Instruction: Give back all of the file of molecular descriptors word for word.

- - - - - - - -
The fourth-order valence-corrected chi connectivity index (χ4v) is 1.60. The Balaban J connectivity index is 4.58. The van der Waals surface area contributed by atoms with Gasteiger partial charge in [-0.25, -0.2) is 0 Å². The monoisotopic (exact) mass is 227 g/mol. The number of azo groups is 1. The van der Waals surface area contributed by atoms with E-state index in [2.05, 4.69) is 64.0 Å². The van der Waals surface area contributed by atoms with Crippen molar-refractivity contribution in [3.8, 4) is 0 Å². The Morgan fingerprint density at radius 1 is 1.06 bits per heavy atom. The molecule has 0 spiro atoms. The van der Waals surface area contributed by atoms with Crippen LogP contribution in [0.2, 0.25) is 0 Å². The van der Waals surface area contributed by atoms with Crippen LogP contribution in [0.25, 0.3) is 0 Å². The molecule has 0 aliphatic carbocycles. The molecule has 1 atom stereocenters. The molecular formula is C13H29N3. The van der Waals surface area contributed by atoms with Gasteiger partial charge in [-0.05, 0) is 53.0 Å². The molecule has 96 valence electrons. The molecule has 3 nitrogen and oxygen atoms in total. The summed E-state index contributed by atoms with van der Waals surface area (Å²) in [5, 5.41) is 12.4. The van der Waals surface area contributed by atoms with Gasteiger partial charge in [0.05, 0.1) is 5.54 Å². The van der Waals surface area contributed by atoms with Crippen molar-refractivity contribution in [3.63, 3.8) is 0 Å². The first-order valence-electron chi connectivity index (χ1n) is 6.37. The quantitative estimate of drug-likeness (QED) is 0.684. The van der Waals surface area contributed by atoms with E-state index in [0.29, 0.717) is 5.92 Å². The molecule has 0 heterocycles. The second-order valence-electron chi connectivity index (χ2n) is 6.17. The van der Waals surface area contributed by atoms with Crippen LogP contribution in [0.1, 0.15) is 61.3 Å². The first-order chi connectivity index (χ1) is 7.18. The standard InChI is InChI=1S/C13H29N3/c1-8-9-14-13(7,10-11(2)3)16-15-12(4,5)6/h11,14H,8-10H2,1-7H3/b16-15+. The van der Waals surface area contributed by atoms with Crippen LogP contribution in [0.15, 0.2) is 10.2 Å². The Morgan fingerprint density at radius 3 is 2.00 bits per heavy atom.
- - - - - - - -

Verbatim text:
The fourth-order valence-corrected chi connectivity index (χ4v) is 1.60. The Balaban J connectivity index is 4.58. The van der Waals surface area contributed by atoms with Gasteiger partial charge in [-0.25, -0.2) is 0 Å². The monoisotopic (exact) mass is 227 g/mol. The number of azo groups is 1. The van der Waals surface area contributed by atoms with E-state index in [2.05, 4.69) is 64.0 Å². The van der Waals surface area contributed by atoms with Crippen molar-refractivity contribution in [3.8, 4) is 0 Å². The Morgan fingerprint density at radius 1 is 1.06 bits per heavy atom. The molecule has 0 spiro atoms. The van der Waals surface area contributed by atoms with Crippen LogP contribution in [0.2, 0.25) is 0 Å². The van der Waals surface area contributed by atoms with Crippen LogP contribution in [0.25, 0.3) is 0 Å². The molecule has 0 aliphatic carbocycles. The molecule has 1 atom stereocenters. The molecular formula is C13H29N3. The van der Waals surface area contributed by atoms with Gasteiger partial charge in [-0.05, 0) is 53.0 Å². The molecule has 96 valence electrons. The molecule has 3 nitrogen and oxygen atoms in total. The summed E-state index contributed by atoms with van der Waals surface area (Å²) in [5, 5.41) is 12.4. The van der Waals surface area contributed by atoms with Gasteiger partial charge in [0.05, 0.1) is 5.54 Å². The van der Waals surface area contributed by atoms with Crippen molar-refractivity contribution in [3.63, 3.8) is 0 Å². The first-order valence-electron chi connectivity index (χ1n) is 6.37. The quantitative estimate of drug-likeness (QED) is 0.684. The van der Waals surface area contributed by atoms with E-state index in [0.29, 0.717) is 5.92 Å². The molecule has 0 heterocycles. The second-order valence-electron chi connectivity index (χ2n) is 6.17. The van der Waals surface area contributed by atoms with Crippen LogP contribution in [0.1, 0.15) is 61.3 Å². The first-order chi connectivity index (χ1) is 7.18. The standard InChI is InChI=1S/C13H29N3/c1-8-9-14-13(7,10-11(2)3)16-15-12(4,5)6/h11,14H,8-10H2,1-7H3/b16-15+. The van der Waals surface area contributed by atoms with Crippen LogP contribution in [0.15, 0.2) is 10.2 Å². The Morgan fingerprint density at radius 3 is 2.00 bits per heavy atom.